MMA champ Eduard Folayang with Alvin Aguilar and Renault Lao (Photo: www.urccmma.com)
If you think boxing is bloody, watch mixed martial arts (MMA). With its ruthlessness and savagery, it makes boxing look like a ballet recital.
I watched last Friday. It was my first. Sure, boxing is noisy and full of energy—but you ought to see the Universal Reality Combat Championship (URCC).
It’s today’s Gladiator. Heavy metal music blasts off the speakers. A live band head-bangs. Everybody—including Ironman champ Noy Jopson—drinks beer. That’s Colt 45. The ring announcer—the excellent Bo Orellaneda, formerly with Y101—screams just like Joe Rogan. And the spectators… they’re younger, wilder, louder and more sadistic than the ALA Boxing audience.
The referee? After both fighters are ready to pounce, he shouts the famous line… BAKBAKAN NA!!!!
Then, they’re off. Like two pit bulls who’ve been hungered since Christmas, they’re ready to ravish. They batter each other’s faces. The elbow is not used for protection—but as a hammer to pound on the enemy’s open face. And, once a man is down, the other would swoop like a mad dog. He’d hop on top to punch and pelt and stab.
It’s animalistic. It’s legalized street-fighting. It’s no-holds-barred. Also, quite often, it ends very fast. Take the first fight: Alde de Soza won in Round 1 via the famous “Kimura Lock.” The battle was over in a few seconds.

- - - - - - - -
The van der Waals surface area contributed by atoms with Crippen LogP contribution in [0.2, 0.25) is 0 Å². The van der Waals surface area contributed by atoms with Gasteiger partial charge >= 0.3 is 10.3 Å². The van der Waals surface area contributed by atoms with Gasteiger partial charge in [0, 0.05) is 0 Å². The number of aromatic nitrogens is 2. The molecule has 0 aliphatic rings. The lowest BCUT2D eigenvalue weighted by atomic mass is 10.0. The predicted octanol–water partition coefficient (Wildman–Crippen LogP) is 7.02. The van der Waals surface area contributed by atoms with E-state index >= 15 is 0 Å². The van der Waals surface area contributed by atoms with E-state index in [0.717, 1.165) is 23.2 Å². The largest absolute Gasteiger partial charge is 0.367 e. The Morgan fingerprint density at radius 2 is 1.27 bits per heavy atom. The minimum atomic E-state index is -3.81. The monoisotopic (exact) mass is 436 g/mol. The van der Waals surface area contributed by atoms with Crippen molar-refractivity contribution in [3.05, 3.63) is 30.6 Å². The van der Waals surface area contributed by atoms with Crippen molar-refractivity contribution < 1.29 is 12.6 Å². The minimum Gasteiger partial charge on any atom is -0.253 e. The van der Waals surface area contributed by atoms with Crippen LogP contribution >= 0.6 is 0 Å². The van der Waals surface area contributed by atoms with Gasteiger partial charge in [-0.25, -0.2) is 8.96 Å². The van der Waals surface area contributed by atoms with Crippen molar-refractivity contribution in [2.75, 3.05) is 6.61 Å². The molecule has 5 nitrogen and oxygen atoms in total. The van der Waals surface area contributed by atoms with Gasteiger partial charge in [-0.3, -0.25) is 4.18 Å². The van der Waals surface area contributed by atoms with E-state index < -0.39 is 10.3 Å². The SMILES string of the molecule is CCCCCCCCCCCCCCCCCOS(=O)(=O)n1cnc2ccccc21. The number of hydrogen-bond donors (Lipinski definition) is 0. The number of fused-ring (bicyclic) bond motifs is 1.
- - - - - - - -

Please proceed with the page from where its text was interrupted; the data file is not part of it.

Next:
That’s the beauty of this sport. As brutal as we see it on UFC, it’s also ended quickly if danger is sensed. Tap-tap-tap. That’s when the opponent taps-out to signal his surrender.
As cannibalistic and lethal as this sport is, that’s what makes it safe. The quick tap-out. If one is unable to sustain the pain, the response is easy: Tap-tap-tap. As soon as the referee sees that, the fight ends.
Still, it’s bloody. It’s vicious. Yet, the crowd is as happy as I’ve seen it of any sport. It brings out the fighting instinct of the predominantly-male crowd.
The best fight at CICC that night? No contest: the Cary “The Prince” Bullos vs. Rex de Lara bout. Almost all other fights (there were a total of eight) were finished in Round One. This ended up nearly the same way. Bullos nearly lost as he was choked by de Lara. The crowd gasped. Their local favorite (from Lapu-Lapu City) was near defeat. But he persisted. In Round 2, he swiftly performed the guillotine choke.
Tap-tap-tap. Bullos resurrects and wins! The crowd screams.
The most spectacular moment? Roel Rosauro’s “put to sleep” move on Arnel Ylanan. How? With just seconds left before the first round (there are only two rounds per fight; each round has 10 minutes), he jumped, spun a 360-degree move and, with his fist in high-speed motion, he pummeled the face of the blindsided enemy. “Spinning back fist,” it’s called and, instantaneously, Ylanan fell. Game over.
The main event? As a novice, I had not heard of Eduard Folayang until last week. Well, he’s a rockstar of the sport. He’s their Paeng N.; their Bata R. He’s massive. Not only was Folayang’s upper-body well-defined and bulky, but his legs—“they’re like VECO posts,” said Jingo.
Facing him one-on-one, you’d get scared. I bet that’s how Wadson Teixeira felt when they met. Standing in front of each other, even before “Bakbakan Na!” was shouted, it was a no-contest. It ended in 56 seconds. Folayang sat atop the fallen enemy and just pounded him, peppered him, barraged him with fists and elbows until the Thailand-based Brazilian was unconscious in Mandaue.
Given his build, strength and VECO-post-like legs, I wonder how he’ll do in the US, for example, fighting the likes of Frankie Edgar or Jose Aldo. Pardon my ignorance but imagine a Baguio City fighter in Las Vegas?
Among the full capacity crowd, it was good to see Jesse Bernad, Harry Radaza, Richard Sharpe, Judge Charina Quijano, my former editor (and MMA expert and judge) Paul Taneo…